Tuesday, March 24, 2009

Bring out your dead part 2

Reds - mightn't get them all done, in a bit of a rush:
Chalon Pinot Noir 98 - acidity sticking out, fruit a bit dead, but just about ok
Faiveley Gevrey Chambertin 1er Cru 87 - a bit hard as well but decent fruit and nice
Faiveley Clos de Beze 87 - nice nose, fruit still there, acidic as well but nice (I think I ended up drinking this later)
Drouhin Clos des Mouches 85 - sweaty
Mas de Daumas Gassac 98 - expressive, farmyardy, delicious (I did drink some of this later)
Domaine Trevaillon 88 - dirty nose, smoky, vegetal palate - long & smooth
Chateau Vannieres Bandol 93 - nice nose, still tannic, fruit dying a bit
Domaine de la Mordoree Lirac 99 - tannin and pepper and not much else
Produttori de Barbaresco 96 - tannin and acid, little fruit (others liked this)
Selvapiana Bucerchiale 94 - full bodied, very smooth, lots of fruit, nice balance
Arzuaga Reserva 95 - oaky, but nice fruit, full bodied and rich, v good
Condada da Haza 95 - lovely mature fruit, very smooth, I like
Pesquera REserva 94 - smooth, smoky & suave
Pesquera Gran Reserva - v tannic, good fruit, needs food
Ch du Cayron Cahors 95 - hard and nasty
Clos du Gamot 96 - rancid
Leeuwin Art Series Cab Sauv 95 - lovely cedar & tobacco, classic WEst Oz, very smooth
Tahbilk cabernet 92 - a bit tired and emotional
Manso de Valasco 89 - delicious
Beaucastel 81 - a bit shitty but hanging in there
Prieure Lichine 83 - very nice, mature
D-Armailhac 45 - hovering, delicate, floating, ghostly (but nice)

That's it!

Monday, March 23, 2009

Bring out your dead

I was at a dinner a few weeks ago where guests were asked to bring a bottle or bottles of wine which they had in their house for ages (we all have something) that could be great or could be dead. The idea was to try older wines that could be really interesting and have a bit of a wine spring clean. As there were some real wine anoraks invited, we were not allowed to show off - it had to be interesting, not expensive!

The first hour was spent tasting the wines, then we sit down and drink the ones that are good. We had 16 people and about 30-40 wines. Below are some of them, my notes were patchy at the beginning and got waorse as the night went on, but here goes...

Lusca 2006 - this is the Irish wine from Lusk - fresh citrus note, palate dominated by mouthstripping acidity. Surprisingly drinkable.
Cloudy Bay 1998 - very nice, still alive, very interesting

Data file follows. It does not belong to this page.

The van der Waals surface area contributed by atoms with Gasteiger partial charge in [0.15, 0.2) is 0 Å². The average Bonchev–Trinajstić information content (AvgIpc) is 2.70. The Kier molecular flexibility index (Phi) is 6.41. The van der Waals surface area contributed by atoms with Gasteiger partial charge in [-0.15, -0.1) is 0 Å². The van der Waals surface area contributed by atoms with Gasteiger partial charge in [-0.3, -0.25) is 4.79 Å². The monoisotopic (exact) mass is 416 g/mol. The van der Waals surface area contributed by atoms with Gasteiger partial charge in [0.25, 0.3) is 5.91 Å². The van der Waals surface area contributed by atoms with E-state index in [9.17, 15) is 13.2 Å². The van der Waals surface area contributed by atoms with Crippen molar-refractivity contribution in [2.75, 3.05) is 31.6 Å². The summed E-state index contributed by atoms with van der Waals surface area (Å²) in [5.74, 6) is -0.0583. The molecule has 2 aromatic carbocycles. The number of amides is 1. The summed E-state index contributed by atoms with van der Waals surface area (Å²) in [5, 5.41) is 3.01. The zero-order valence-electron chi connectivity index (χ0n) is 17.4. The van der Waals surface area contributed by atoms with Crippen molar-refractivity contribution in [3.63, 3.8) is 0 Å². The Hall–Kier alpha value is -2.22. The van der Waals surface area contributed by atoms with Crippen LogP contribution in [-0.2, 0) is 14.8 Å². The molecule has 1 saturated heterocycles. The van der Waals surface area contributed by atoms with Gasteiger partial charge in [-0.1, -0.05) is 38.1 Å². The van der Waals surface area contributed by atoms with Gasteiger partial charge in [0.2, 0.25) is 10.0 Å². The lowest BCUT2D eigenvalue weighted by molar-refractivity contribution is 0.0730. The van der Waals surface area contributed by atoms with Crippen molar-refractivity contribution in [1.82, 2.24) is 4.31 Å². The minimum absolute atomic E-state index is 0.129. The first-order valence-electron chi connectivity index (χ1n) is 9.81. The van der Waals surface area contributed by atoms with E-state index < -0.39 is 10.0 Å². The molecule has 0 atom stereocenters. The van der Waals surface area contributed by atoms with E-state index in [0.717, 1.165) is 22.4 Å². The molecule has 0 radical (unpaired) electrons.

Puligny Montrachet 1er Cru Folatieres 1995 - weird rubbery nose, too mushroomy for me (Pam liked it)
Meursault 1er Cru Perrieres 1996 - dead
Genot Boulanger Chassagne Montrachet 1er Cru 1999 - very mineral, fruit seconadary but very good
Trevor Jones Chardonnay 2001 - ripe fruit, still alive, very nice
Riesling Smaragd 1995, Wachau - amazing petrol nose, crisp and fresh, very expansive palate
Domaine Huet Le Haut Lieu Sec 1990 - crisp, fresh, honey & lemons, hanging in there
Domaine Huet Le Haut Lieu Sec 1995 - really fresh, crisp and delicious, bang on form
Brundlmayer Gruner Veltliner Spatlese 1983 - sweet, rich marshmallowy - soft and smooth, delicious
Eroica Riesling 2001 - fresh Riesling fruit, crisp, mineral, nice balance
Zind Humbrecht Clos Hauserer 1996 - expansive, broad, amazing complexity - really good
Vouvray Moelleux 1985 (producer?) - dead
Marcel Deiss Gewurztraminer Vendange Tardive 89 Grand Cru - long and intense, excellent
Heidseck Vintage Champagne 1955 - like slightly fizzy sherry - dead

How about that for a mixed bag? Will do the reds tomorrow

Friday, March 13, 2009

10th Birthday coming up

We are open 10 years on St. Patrick's Day and to celebrate we are having a customer day next Tuesday with free glasses of wine or champagne for anyone who fancies a tipple and 20% off ALL stock for one day only. We will be open from 12 till 6pm - hope you can come along.

Before then, of course, we have to beat those dastardly Scots!

Wednesday, March 11, 2009

Our tasting last Monday

We had our trade tasting on Monday in the stunning Ely CHQ. I saw the cellars there before they were taken over by Ely and every time I go in there I am amazed at what an amazing job they did on that place. It really is stunning and a must-see for any wine fans. They are offering really good value there at the moment as well.

Anyway, back to the tasting. It is always difficult to get people out to tastings - I'm not sure if there is a bit of winetasting overload going on; I was happy enough with the turnout, but would have liked a few more. The people that came were all serious, though and that is possibly more important that getting big crowds. The wines were, happily, all tasting well. It is always a good exercise to taste the range all in one go, something we don't do that often. Out of a tasting of 47 wines, highlights for me were:

Gregoris Pinot Grigio - this was really singing, jumping out of the glass, fresh, aromatic and delicious.

Chateau Miaudoux Bergerac Sec - hadn't tasted it in a while, but this was crisp and fresh from the Sauvignon with the 15% Semillon adding a little roundness. Really good.